Forensic mental health nurses' experiences of rebuilding the therapeutic relationship after an episode of physical restraint in forensic services in Ireland: A qualitative study
Few studies have explored how forensic mental health nurses can rebuild the therapeutic relationship following an episode of physical restraint in the acute forensic setting. In this study, we aimed to redress this gap in the literature by exploring with forensic mental health nurses the factors that enable or hinder the rebuilding of the therapeutic relationship following an episode of physical restraint. A qualitative study design was used to capture participants' experiences, views and perceptions of the therapeutic relationship following an episode of physical restraint in the acute forensic setting. Data were collected through individual interviews with forensic mental health nurses (n=10) working in an acute forensic setting. Interviews were audio recorded, and transcribed verbatim and accounts were analysed using thematic analysis. Four themes were identified: ‘Building a Recovery Focused Therapeutic Relationship’; ‘Authoritarian Role’; ‘Inevitable Imbalance’; ‘Rebuilding the Therapeutic Relationship’; plus two sub-themes ‘Facilitators to rebuilding’ and ‘Barriers to rebuilding’. Findings suggest that an inevitable imbalance exists in building a recovery-focused therapeutic relationship and at times, is hindered by the authoritarian role of the forensic mental health nurse. Recommendations for changes in clinical practice and in upcoming policies should incorporate a dedicated debrief room and protected time for staff to debrief effectively following restraint. Routine post-restraint-focused clinical supervision would also be beneficial to mental health nursing staff.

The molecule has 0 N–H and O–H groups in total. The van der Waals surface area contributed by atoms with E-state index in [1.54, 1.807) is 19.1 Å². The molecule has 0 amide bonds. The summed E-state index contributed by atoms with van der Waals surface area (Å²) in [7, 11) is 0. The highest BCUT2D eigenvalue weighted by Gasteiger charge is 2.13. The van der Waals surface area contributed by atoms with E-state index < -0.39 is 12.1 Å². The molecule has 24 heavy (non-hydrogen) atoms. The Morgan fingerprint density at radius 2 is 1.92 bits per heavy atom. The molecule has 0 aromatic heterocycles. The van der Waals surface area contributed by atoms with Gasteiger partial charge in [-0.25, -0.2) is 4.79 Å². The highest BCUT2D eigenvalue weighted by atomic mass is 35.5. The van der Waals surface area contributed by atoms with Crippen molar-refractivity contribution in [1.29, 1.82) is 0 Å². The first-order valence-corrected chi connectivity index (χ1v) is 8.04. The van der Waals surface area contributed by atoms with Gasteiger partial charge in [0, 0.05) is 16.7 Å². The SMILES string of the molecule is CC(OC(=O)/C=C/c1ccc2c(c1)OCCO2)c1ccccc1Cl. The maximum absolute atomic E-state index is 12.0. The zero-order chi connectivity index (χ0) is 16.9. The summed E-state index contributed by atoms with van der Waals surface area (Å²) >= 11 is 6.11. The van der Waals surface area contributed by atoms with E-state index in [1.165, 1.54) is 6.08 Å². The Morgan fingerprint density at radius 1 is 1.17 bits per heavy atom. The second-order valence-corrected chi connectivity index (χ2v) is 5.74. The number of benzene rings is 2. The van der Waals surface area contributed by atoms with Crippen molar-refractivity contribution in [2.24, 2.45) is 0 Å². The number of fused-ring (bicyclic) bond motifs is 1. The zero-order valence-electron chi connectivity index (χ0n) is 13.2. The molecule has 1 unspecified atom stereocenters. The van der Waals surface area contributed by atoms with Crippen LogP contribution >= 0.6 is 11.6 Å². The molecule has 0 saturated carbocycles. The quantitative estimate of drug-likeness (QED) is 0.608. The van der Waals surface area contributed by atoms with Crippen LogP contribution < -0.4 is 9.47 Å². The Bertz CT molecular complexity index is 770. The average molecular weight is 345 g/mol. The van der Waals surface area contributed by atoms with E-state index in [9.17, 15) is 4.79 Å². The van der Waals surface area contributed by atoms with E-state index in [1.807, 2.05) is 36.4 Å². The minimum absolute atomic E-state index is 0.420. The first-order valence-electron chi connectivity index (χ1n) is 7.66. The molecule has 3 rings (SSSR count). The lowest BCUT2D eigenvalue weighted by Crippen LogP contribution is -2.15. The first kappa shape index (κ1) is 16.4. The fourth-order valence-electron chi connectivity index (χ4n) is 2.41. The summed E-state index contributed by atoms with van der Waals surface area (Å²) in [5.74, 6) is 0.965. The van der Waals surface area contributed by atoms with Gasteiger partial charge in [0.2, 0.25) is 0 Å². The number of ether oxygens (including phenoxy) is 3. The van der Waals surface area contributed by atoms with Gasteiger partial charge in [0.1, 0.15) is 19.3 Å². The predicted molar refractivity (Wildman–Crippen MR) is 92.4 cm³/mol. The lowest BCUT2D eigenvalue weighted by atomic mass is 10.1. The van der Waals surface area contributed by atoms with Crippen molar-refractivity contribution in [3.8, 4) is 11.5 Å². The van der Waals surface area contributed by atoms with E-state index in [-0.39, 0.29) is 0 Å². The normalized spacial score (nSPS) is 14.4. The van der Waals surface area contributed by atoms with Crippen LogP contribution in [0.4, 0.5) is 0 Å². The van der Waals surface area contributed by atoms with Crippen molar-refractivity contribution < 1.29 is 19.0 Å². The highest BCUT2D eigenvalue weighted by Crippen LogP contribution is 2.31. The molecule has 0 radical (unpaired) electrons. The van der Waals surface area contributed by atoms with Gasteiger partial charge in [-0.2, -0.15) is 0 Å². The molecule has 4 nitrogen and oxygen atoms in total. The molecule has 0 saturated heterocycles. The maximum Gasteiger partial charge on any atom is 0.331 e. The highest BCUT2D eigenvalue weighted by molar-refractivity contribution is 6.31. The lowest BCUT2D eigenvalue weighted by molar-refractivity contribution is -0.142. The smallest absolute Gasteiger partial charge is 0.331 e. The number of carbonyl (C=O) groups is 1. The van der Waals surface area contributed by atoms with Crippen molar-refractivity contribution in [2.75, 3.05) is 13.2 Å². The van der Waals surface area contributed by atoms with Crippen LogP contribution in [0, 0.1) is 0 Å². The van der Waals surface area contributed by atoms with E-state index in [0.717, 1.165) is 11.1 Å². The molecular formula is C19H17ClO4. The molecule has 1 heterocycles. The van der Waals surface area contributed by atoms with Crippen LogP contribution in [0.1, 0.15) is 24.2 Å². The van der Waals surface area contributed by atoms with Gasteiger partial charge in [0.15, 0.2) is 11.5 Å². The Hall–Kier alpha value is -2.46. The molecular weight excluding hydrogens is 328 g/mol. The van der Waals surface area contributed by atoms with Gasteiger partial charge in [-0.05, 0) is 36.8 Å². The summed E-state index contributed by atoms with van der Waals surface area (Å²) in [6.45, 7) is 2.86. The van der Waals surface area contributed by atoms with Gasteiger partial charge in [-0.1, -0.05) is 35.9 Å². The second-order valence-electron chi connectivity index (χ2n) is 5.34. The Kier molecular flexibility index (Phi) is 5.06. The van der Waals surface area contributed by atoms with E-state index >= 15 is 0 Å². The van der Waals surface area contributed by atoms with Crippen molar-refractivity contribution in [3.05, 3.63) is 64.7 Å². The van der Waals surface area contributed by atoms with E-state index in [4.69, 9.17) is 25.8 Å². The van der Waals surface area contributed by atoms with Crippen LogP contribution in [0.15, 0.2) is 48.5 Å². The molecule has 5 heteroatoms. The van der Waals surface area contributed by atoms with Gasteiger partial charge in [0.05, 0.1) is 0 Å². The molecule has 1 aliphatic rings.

PublicationInternational Journal of Mental Health Nursing
PublisherWiley and Sons
Department or School
- Nursing and Midwifery